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Origin of Stonehenge’s Blue Stones Pinpointed in Pembrokeshire

Ian Harvey

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Stonehenge is a mystical place that is painstakingly giving up its secrets one at a time.  This magical place, situated in Wiltshire about eight miles from Salisbury, was built over millennia and has been marvelled at and researched for hundreds of years.

The construction of this ancient site was undertaken over at least 1500 years ago and some archaeologists believe that the terrain around the monument was developed as much as 6500 years ago.  Modern archaeology has struggled with damage done by poor excavation carried out in the past, and poor or inaccurate dating of artefacts.

At first the theory of the monument was that it dated to around 3100 BC, when a circular ditch about 110 meters in diameter was dug, and the chalk that was excavated from the ditch was used to raise a bank around the ditch.  The builders of this ditch left a large entrance to the northeast and a smaller one to the south.   Archaeologists found some tools and the bones of animals buried in the bottom of the ditch.  A 17th century historian, John Aubrey, then located fifty-six pits located around the inner circle.  There has been considerable debate about these pits, with opinion divided on whether at one time they contained wooden poles or they were used to assist in the erection of the inner ring of standing blue stones.

Dolerites found on the hill of Carn Goedog, pictured, match those used to build the ancient monument. However, it is still not known how the large stones travelled the 160 miles from South Wales to Amesbury, where Stonehenge was built. source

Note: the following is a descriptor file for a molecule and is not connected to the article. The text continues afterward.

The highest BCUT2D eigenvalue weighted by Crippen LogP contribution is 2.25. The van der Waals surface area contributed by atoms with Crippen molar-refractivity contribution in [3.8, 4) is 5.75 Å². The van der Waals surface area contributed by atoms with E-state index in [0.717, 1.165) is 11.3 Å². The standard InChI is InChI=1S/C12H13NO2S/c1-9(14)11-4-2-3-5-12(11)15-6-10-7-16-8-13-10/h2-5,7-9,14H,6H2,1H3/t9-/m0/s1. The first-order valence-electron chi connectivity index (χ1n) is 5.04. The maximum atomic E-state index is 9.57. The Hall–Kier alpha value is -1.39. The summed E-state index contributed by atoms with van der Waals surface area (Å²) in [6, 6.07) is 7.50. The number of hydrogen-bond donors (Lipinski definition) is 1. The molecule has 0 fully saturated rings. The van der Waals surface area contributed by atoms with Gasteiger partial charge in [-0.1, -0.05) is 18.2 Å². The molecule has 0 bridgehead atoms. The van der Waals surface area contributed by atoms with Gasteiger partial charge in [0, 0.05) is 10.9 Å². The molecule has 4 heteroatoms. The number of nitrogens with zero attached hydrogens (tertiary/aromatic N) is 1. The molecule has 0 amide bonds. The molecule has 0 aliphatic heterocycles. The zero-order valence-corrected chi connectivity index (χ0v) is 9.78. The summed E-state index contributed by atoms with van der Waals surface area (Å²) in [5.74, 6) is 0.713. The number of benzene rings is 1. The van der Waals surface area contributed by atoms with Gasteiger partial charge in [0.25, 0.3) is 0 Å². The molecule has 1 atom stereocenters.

Dolerites found on the hill of Carn Goedog, pictured, match those used to build the ancient monument. However, it is still not known how the large stones travelled the 160 miles from South Wales to Amesbury, where Stonehenge was built. source

Archaeologists speculate that around 3000 BC the architects of Stonehenge built a wooden structure within the circle, as a number of post holes have been excavated.  It appears the bank was reduced in height and the ditch silted up naturally.  Bodies, with evidence of cremation, were found in the Aubrey Holes, and archaeologists believe that Stonehenge was used as a cremation cemetery at this time.

Though the site cannot be conclusively dated, it’s thought that around 2600 BC builders abandoned wood in favour of stone and erected 80 standing stones, of which 43 remain today. These blue stones originate in the Preseli Hills some 240 kilometres away in Wales.  The north-eastern entrance was widened at this time, with the result that it precisely matched the direction of the midsummer sunrise and midwinter sunset of the period.

Between 2600 BC and 1600 BC the monument had been updated and changed considerably.  The major change was that thirty sandstone monoliths were brought to the site, erected into the one hundred foot circle of stones, and a ring of lintels attached via a tongue and groove joint on the top.  Within this circle stood five trilithons (three stones, two standing upright topped with another as a lintel) arranged in a horseshoe shape, with the open end facing northeast.  The blue stones were rearranged and a small number rose in an oval in the centre of the inner circle.

Stonehenge was built and altered over a period of about 1,000 years, starting around 2,600 BC. There are two types of stones at Stonehenge - the larger sarsens and the smaller outer rings of bluestones, which are now known to have come from Carn Goedog, pictured. source

Stonehenge was built and altered over a period of about 1,000 years, starting around 2,600 BC. There are two types of stones at Stonehenge – the larger sarsens and the smaller outer rings of bluestones, which are now known to have come from Carn Goedog, pictured. source